Been There, Done That

First Generation
by Chuck Willman

Been There, Done That!
Stigma, like history, seems to have a tendency to repeat itself


Sometimes our worst enemies are ourselves. I’m as guilty of this as the next person.

I grew up as a somewhat obedient little Catholic boy, even serving as an altar boy. The rules and expectations were so ingrained into me that challenging or even questioning anything I was taught or told would lead to big trouble in the least, and the threat of going to HELL if I continued my inquiries, or really screwing up.

I later abandoned all organized religion as the dogma was all too confining, and it just didn’t work for me. And I’ve never looked back. (I do, however, respect those who believe and worship.) But the “lessons” I had heard and learned were already deeply implanted in my head. I assumed anything I didn’t want in my head would just go away if I worked at not thinking about it hard enough, which is pretty childish and stupid, actually. I only bring this up to demonstrate how gullible we can be; how easily we hold on to things we’re told or taught even when these things are not true or harmful.

When I found out I was HIV-positive back in 1988, there was a tornado of misinformation and downright lies about HIV/AIDS: how it was transmitted; how fast anyone infected would die; those infected deserved to die. That one was the toughest to hear over and over like a mantra by some politicians, members of the clergy, even members of our own communities and families. While it may have been repeated out of fear, that didn’t make it easy to hear. Those of us who found out we were poz back then remember the feelings of fear, loneliness, and isolation—especially if you didn’t live in a major city with at least some services and support.

Lately, a lot has been written and discussed about the HIV Stigma campaign or “movement.” We’ve made great strides in thirty years; especially when you consider the fact that in those early years of the epidemic we didn’t have the Internet or cell phones or on-line social media. When you think about it, it was an amazing accomplishment: angry, terrified queers banding together out of a need for survival; fighting for medications and other treatments; organizing groups that were initially underground like ACT UP, Queer Nation, and others to make our presence known and demand changes in how we were treated—that we were human beings entitled to dignity and respect, not to mention having the right to live. It took some time, and while we’re farther ahead than we were thirty years ago, we do have a long way to go. But we did it all while many of us were miserable and the disease was already devouring us. We literally dragged or carried each other at times to marches and protests!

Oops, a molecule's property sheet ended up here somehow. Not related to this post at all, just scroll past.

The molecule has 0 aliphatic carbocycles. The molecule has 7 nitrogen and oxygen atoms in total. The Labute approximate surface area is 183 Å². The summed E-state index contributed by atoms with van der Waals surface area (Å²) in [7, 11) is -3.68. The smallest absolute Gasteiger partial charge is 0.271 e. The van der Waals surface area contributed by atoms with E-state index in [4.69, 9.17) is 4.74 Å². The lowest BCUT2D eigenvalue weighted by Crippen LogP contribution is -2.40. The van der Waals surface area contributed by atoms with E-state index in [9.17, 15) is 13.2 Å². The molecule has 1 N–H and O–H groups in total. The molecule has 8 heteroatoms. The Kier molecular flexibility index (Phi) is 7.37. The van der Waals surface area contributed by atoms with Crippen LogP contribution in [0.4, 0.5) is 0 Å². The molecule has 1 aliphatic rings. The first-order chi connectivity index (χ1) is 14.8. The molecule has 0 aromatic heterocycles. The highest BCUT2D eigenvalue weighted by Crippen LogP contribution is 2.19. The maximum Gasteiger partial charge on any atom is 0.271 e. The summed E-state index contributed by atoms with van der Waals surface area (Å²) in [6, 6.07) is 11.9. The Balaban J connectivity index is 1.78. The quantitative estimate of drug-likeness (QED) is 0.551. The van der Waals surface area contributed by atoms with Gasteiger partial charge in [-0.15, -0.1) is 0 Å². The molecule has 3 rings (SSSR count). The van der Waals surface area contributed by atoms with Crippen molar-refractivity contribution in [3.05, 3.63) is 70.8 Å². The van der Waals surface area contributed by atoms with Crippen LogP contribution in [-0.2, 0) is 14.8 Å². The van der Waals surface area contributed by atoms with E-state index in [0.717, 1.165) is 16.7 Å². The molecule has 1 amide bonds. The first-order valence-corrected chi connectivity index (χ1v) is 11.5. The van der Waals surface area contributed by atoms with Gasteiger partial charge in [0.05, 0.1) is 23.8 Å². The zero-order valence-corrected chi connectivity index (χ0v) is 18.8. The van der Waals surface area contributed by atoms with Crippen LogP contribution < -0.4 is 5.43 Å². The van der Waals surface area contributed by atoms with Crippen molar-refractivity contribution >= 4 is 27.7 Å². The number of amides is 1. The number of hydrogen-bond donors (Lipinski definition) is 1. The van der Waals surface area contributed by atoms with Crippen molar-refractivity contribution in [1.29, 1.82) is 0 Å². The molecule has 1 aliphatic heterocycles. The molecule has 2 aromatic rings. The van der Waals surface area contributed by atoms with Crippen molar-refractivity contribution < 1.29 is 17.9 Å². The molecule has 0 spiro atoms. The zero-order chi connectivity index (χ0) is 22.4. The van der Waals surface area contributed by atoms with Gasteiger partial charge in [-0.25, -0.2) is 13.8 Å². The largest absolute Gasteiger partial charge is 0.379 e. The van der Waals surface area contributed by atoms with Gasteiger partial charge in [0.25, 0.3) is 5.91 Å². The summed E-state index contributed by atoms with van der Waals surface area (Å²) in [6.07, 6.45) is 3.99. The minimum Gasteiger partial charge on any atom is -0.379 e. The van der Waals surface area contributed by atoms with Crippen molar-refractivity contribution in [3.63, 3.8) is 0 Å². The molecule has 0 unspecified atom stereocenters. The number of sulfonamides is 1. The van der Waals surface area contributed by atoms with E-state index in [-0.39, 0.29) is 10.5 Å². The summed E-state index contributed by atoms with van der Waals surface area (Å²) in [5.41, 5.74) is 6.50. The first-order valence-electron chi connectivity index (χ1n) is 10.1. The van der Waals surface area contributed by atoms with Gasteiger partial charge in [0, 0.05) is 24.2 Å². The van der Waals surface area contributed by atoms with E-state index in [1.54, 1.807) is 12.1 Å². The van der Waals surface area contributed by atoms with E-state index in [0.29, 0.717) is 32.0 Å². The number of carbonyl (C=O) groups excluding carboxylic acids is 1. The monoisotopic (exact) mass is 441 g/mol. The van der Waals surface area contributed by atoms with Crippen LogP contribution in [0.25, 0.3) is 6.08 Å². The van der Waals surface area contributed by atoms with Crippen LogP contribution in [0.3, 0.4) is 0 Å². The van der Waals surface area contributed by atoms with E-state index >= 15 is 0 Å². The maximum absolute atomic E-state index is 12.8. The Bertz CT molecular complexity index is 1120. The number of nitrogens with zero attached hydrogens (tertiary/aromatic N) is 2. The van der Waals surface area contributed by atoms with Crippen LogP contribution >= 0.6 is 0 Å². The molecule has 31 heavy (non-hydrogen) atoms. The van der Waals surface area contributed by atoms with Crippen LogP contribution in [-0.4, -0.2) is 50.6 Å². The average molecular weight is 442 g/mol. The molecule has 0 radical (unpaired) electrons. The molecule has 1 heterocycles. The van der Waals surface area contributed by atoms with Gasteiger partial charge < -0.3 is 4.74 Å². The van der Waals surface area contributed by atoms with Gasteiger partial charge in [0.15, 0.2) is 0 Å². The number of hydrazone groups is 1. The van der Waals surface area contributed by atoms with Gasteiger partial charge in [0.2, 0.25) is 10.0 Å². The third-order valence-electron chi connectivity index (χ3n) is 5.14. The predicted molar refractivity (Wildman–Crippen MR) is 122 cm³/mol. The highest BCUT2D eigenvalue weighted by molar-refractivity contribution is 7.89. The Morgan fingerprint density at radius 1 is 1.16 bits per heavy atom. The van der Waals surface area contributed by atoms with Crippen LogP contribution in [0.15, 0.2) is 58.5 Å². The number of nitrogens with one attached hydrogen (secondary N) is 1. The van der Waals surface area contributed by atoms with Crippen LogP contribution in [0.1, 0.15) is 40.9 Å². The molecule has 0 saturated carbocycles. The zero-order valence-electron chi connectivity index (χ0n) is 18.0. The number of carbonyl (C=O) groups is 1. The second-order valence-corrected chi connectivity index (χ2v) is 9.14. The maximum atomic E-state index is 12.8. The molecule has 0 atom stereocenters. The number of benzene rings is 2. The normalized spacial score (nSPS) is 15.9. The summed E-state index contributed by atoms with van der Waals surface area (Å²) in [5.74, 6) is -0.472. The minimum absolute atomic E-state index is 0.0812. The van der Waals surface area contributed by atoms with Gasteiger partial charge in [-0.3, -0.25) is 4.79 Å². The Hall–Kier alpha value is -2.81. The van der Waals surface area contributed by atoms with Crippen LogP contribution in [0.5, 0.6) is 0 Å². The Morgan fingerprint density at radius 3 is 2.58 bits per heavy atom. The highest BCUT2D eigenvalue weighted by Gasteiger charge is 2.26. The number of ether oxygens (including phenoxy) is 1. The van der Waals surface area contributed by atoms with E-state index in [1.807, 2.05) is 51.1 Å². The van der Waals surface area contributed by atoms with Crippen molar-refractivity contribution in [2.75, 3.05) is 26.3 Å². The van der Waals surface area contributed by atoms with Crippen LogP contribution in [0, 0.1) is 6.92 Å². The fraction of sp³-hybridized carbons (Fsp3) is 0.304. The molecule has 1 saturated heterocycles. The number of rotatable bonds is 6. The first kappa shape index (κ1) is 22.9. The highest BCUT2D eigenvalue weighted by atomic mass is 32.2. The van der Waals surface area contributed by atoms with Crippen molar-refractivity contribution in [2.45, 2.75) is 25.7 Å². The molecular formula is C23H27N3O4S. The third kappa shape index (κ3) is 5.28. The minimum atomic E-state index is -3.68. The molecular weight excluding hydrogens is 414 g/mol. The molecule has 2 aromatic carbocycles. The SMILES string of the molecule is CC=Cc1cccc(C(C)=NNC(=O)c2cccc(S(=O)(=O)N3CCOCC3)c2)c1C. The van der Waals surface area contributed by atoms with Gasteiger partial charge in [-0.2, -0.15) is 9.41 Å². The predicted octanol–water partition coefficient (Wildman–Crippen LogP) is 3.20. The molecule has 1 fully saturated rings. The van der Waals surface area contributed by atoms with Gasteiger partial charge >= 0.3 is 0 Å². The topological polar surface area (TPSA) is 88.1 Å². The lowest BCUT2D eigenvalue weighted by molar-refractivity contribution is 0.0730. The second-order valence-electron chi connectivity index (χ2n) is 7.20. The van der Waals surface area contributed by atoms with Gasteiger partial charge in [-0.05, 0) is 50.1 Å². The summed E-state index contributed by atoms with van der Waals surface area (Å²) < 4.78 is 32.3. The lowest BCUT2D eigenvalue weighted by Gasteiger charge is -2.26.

But thirty years later—having experienced everything I thought one could experience sans death itself—I seem to be going through something unexpected at this stage of my life. I had worked through the “HIV stigma” I originally felt many, many years ago with the help of a couple of therapists and a support group of other HIV-positive people at different stages of the illness.

However, after all those years of self-searching, and especially forgiving myself for the shame and guilt of being both gay and HIV-positive, some of those old feelings are creeping back into my head. There are days it actually feels like I’ve gone full circle, and the weight is overwhelming at times.

All I have to do is catch someone looking at my withered, distorted body when I’m out, or see my own reflection in the mirror in the morning, and all I want to do is go back to bed for the day. My lab numbers are good: I’m “undetectable” and feeling fine. But thirty years of trial and error medications have taken their toll, and I look and feel like such a monster, which serves as a constant reminder that I’m “sick” in the eyes of society, not to mention my own sunken eyes. I can’t help feeling miserable and exhausted, and those closest to me don’t get it.

Am I the only “old-timer” feeling this way? Is anyone else out there struggling too?

I know I should feel lucky and grateful. But I thought I had dealt with all of this in the beginning. I certainly didn’t expect it to come swooping in again at this age.

“Newbies” have so many resources at their disposal. They’re very, very lucky, and I’m extremely happy for them—well, maybe a little resentful. (Wow! Just typing that sentence leaves a horrible taste in my mouth! But I have to be honest.) The truth is they’ll never know the struggles and agony we all went through before most of them were even born. This generation gap is extremely wide.

Maybe HIV Stigma is something we have to face and tackle throughout our lives. I’d like to think it gets easier, but I thought I had tackled it and wouldn’t have to deal with it at all, ever again. So much for that.

It just might be time to see a therapist again, or at least find the elusive support group of middle-aged folks with HIV/AIDS. I don’t want to waste the time I have feeling miserable, lonely, guilty, or shameful.


Along with being a contributing writer for A&U, Chuck’s had other work published in journals, magazines, anthologies, and e-books.